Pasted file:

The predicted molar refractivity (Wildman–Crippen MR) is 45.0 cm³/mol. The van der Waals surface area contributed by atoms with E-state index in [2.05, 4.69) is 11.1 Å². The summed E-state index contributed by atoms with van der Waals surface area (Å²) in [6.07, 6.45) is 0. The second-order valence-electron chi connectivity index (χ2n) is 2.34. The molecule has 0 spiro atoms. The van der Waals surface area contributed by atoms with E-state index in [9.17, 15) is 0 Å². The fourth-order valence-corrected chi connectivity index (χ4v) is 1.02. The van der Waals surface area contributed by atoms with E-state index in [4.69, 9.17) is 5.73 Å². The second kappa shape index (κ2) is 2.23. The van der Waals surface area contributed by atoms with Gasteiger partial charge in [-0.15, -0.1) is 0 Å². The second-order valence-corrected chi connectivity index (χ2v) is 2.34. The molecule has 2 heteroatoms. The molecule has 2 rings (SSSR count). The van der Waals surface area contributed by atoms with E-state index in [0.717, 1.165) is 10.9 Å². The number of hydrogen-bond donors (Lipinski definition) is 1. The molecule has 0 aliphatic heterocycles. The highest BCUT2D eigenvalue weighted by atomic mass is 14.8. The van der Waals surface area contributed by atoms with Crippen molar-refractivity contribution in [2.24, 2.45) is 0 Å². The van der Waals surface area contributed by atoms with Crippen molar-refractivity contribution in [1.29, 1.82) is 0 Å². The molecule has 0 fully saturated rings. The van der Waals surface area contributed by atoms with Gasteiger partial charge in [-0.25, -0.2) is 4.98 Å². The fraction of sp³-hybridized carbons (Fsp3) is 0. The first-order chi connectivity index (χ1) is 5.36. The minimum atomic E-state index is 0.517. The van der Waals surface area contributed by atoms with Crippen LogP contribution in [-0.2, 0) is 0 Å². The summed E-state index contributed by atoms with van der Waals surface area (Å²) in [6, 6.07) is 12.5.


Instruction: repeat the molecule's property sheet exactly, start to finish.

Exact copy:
The predicted molar refractivity (Wildman–Crippen MR) is 45.0 cm³/mol. The van der Waals surface area contributed by atoms with E-state index in [2.05, 4.69) is 11.1 Å². The summed E-state index contributed by atoms with van der Waals surface area (Å²) in [6.07, 6.45) is 0. The second-order valence-electron chi connectivity index (χ2n) is 2.34. The molecule has 0 spiro atoms. The van der Waals surface area contributed by atoms with E-state index in [9.17, 15) is 0 Å². The fourth-order valence-corrected chi connectivity index (χ4v) is 1.02. The van der Waals surface area contributed by atoms with E-state index in [4.69, 9.17) is 5.73 Å². The second kappa shape index (κ2) is 2.23. The van der Waals surface area contributed by atoms with Gasteiger partial charge in [-0.15, -0.1) is 0 Å². The second-order valence-corrected chi connectivity index (χ2v) is 2.34. The molecule has 2 heteroatoms. The molecule has 2 rings (SSSR count). The van der Waals surface area contributed by atoms with E-state index in [0.717, 1.165) is 10.9 Å². The number of hydrogen-bond donors (Lipinski definition) is 1. The molecule has 0 aliphatic heterocycles. The highest BCUT2D eigenvalue weighted by atomic mass is 14.8. The van der Waals surface area contributed by atoms with Crippen molar-refractivity contribution in [2.24, 2.45) is 0 Å². The van der Waals surface area contributed by atoms with Crippen molar-refractivity contribution in [1.29, 1.82) is 0 Å². The molecule has 0 fully saturated rings. The van der Waals surface area contributed by atoms with Gasteiger partial charge in [-0.25, -0.2) is 4.98 Å². The fraction of sp³-hybridized carbons (Fsp3) is 0. The first-order chi connectivity index (χ1) is 5.36. The minimum atomic E-state index is 0.517. The van der Waals surface area contributed by atoms with Crippen LogP contribution in [-0.2, 0) is 0 Å². The summed E-state index contributed by atoms with van der Waals surface area (Å²) in [6, 6.07) is 12.5.